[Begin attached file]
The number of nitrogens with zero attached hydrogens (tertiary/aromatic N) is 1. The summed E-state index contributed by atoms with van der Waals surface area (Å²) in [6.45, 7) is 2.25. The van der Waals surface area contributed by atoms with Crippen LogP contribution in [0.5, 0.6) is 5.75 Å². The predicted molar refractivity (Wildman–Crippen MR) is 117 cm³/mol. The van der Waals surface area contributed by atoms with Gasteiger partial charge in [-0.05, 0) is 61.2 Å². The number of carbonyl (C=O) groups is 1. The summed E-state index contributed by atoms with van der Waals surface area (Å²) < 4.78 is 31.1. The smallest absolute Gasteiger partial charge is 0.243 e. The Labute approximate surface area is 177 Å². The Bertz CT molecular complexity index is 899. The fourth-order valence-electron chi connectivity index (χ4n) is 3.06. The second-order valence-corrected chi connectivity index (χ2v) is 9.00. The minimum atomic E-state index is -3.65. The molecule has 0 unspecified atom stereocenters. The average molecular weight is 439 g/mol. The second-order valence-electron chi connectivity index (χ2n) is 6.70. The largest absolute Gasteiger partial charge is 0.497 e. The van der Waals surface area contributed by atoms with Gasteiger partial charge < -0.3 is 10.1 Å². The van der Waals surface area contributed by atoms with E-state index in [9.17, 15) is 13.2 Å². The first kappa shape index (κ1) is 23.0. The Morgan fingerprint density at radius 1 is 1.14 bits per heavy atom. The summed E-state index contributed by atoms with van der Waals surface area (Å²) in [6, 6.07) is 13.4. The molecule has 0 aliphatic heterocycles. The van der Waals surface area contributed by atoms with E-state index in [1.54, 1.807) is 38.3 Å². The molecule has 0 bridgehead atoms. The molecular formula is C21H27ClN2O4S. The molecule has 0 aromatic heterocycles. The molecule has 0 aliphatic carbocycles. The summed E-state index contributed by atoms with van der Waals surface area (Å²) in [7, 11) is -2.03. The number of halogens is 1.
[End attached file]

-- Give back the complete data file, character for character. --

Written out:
The number of nitrogens with zero attached hydrogens (tertiary/aromatic N) is 1. The summed E-state index contributed by atoms with van der Waals surface area (Å²) in [6.45, 7) is 2.25. The van der Waals surface area contributed by atoms with Crippen LogP contribution in [0.5, 0.6) is 5.75 Å². The predicted molar refractivity (Wildman–Crippen MR) is 117 cm³/mol. The van der Waals surface area contributed by atoms with Gasteiger partial charge in [-0.05, 0) is 61.2 Å². The number of carbonyl (C=O) groups is 1. The summed E-state index contributed by atoms with van der Waals surface area (Å²) < 4.78 is 31.1. The smallest absolute Gasteiger partial charge is 0.243 e. The Labute approximate surface area is 177 Å². The Bertz CT molecular complexity index is 899. The fourth-order valence-electron chi connectivity index (χ4n) is 3.06. The second-order valence-corrected chi connectivity index (χ2v) is 9.00. The minimum atomic E-state index is -3.65. The molecule has 0 unspecified atom stereocenters. The average molecular weight is 439 g/mol. The second-order valence-electron chi connectivity index (χ2n) is 6.70. The largest absolute Gasteiger partial charge is 0.497 e. The van der Waals surface area contributed by atoms with Gasteiger partial charge < -0.3 is 10.1 Å². The van der Waals surface area contributed by atoms with E-state index in [9.17, 15) is 13.2 Å². The first kappa shape index (κ1) is 23.0. The Morgan fingerprint density at radius 1 is 1.14 bits per heavy atom. The summed E-state index contributed by atoms with van der Waals surface area (Å²) in [6, 6.07) is 13.4. The molecule has 0 aliphatic heterocycles. The van der Waals surface area contributed by atoms with E-state index in [1.54, 1.807) is 38.3 Å². The molecule has 0 bridgehead atoms. The molecular formula is C21H27ClN2O4S. The molecule has 0 aromatic heterocycles. The molecule has 0 aliphatic carbocycles. The summed E-state index contributed by atoms with van der Waals surface area (Å²) in [7, 11) is -2.03. The number of halogens is 1.